Evaluating the Biological Health of Your ETP & STP

Biological wastewater treatment, also known as secondary wastewater treatment, is one of the key components of any effluent treatment plant. In this process, the microbial population acts on the sewage or industrial effluent and helps in the degradation of harmful substances and pollutants.

The main aim is to protect the environment and public health from the negative effects of untreated or substandard effluent.

Given the importance of this process, a comprehensive understanding and regular evaluation and monitoring are critical to keeping maintain the efficiency of the biological system.

General evaluation methods for assessing a system’s health include monitoring BOD removal, oxygen uptake rates, MLSS/ MLVSS ratio, etc, but these methods fail to evaluate biomass at a more cellular level.

In order to provide an indication of how efficiently the biomass of the system is operating at a cellular level, various common tests for evaluation include a microscopic exam consisting of 4 primary categories: the flocs, filaments, high life forms, and the quality of the bulk water.

Most industrial effluents contain inhibitory substances that might compromise the overall stability of the microbes, and hence, it is important to understand biomass health, growth pressures, toxicity, and inhibition.

Microscopic Analysis

Microscopic analysis using advanced tools can help in determining the wastewater treatment system’s health at any given time.

Moreover, the relevant information can help better understand BOD, COD, TSS, and TOC parameters, which will assist in making predictions about plant performance and the need for additional supplements.

This can help in daily monitoring and evaluation of the biomass, preparing and protecting plants from upsets, and sending warning signs to the operation teams working in such plants.

There are four key components of a wastewater biomass analysis: Flocs, Filaments, Higher Life Forms, and Bulk Water, which help to understand the state of biomass and its performance.


In a biological wastewater treatment system, the bacterial population aggregates and forms floc. The flocculation process enables bacteria to form a protective weighted mass and settle.

With polysaccharide coating, the floc is capable of adsorbing contaminants present in the effluent and later degrading it to consume as food.

A simple microscopic observation of the different floc characteristics can help in assessing the health of the system.

  • Floc Shape: Floc shape can vary from being distinctly irregular to more or less round. When irregularly shaped, there is a reduction in the settling velocity. In most treatment plants, flocs observed are more or less round.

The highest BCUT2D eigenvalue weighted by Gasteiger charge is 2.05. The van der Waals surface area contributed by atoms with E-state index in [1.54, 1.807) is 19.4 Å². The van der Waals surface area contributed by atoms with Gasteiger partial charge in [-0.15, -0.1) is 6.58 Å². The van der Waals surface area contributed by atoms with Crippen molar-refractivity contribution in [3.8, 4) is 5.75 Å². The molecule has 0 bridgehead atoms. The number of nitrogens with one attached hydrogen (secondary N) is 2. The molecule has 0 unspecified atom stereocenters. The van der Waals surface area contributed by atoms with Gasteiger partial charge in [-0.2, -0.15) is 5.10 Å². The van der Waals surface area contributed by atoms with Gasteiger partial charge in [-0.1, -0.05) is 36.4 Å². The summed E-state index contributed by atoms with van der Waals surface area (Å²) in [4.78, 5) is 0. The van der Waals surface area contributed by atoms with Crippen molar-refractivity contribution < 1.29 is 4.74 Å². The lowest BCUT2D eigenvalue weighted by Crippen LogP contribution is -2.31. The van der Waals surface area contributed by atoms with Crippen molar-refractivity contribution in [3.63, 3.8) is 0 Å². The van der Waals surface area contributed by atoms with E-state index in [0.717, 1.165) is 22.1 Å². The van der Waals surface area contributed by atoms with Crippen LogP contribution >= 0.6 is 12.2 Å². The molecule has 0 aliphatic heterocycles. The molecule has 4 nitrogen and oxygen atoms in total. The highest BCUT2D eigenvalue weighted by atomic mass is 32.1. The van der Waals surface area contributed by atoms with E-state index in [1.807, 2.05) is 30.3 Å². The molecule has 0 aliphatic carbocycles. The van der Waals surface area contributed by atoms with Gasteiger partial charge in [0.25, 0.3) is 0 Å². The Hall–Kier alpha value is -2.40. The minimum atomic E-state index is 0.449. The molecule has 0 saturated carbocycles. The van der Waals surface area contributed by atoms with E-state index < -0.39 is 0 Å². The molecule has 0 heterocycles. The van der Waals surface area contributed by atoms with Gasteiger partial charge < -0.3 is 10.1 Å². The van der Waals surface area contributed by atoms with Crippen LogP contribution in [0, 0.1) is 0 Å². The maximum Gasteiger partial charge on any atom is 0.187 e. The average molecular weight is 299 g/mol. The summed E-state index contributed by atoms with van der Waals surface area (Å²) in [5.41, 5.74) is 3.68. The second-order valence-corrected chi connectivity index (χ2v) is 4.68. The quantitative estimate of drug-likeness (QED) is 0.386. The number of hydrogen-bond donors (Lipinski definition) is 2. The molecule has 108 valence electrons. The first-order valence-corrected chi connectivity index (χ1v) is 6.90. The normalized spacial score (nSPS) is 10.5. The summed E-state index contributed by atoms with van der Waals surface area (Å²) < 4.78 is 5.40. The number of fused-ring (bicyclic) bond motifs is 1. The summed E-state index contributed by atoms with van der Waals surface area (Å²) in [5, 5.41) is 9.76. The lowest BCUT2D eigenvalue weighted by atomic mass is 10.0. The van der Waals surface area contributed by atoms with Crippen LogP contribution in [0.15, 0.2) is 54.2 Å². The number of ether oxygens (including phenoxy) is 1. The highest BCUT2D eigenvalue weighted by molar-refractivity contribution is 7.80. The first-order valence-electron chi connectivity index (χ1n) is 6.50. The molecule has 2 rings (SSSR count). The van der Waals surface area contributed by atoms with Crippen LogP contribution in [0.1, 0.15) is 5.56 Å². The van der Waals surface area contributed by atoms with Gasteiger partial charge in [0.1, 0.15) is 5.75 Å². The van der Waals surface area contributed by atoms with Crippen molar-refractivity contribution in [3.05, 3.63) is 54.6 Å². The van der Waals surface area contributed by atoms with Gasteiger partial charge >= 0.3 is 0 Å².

• Floc Structure: These could include either compact flocs or open flocs (water can flow through these flocs. Settling is faster in the case of compact flocs.
  • Floc Strength: Microscopic evaluation can help in making a distinction between ‘firm’ and ‘weak” flocs. Weak flocs show loosely bound cells to the edges of the flocs, while with firm flocs, there is a clear visible distinction observed between the floc and the surrounding liquid.


The microscopic examination will evaluate the shape and size of the flocs. Uniform floc structure and smooth outer surfaces signify stable operation, whereas poor floc formation shows poor settling in a treatment tank.

Microscopic Image of FlocsMicroscopic Image of Flocs


Filaments can be defined as long strands of bacteria that interlock with each other and form a mesh. This helps in holding the floc together to form a larger entity in the biological wastewater treatment system.

Different types of filamentous bacteria present indicate different characteristics of the system, such as DO concentration and nutrient availability.

Filamentous bulking can also be a possible cause of poor settling. Thus, microscopic analysis helps determine each type of filament, which in turn helps in better effluent system evaluation.

Higher Life Forms

A wastewater biomass analysis shows the number of higher life forms in the biological wastewater treatment system. Additionally, you can learn about different types of higher life forms.

These observations help determine the health and age of the sludge present in the system.

When a system is malfunctioning, these higher life forms, also called indicator organisms, are the last to form and the first to be eliminated.

Thus, the presence of these organisms is a great method to assess the condition where bacterial growth occurs.

For example, Rotifers may indicate a mature and stable system, Flagellates can be observed in heavily BOD loaded systems as they can survive in low oxygen, and high content of ciliates shows a settled and freely floating system.

Organica Biotech is one of the leading companies that offer advanced solutions for biological wastewater treatment.

Choosing the right microbial consortium plays an essential role in the effective breakdown of pollutants, and in order to properly assess the biomass health and efficiency of your bioreactor, Organica Biotech offers two analysis services.

BioCheck is an in-depth bacteriological study that analyzes the current health and status of your wastewater treatment plant.

BioSure helps you identify and test the efficiency of Organica’s microbial solutions on your effluent under simulated treatment plant conditions.

Also Read:

Post by Karen Sam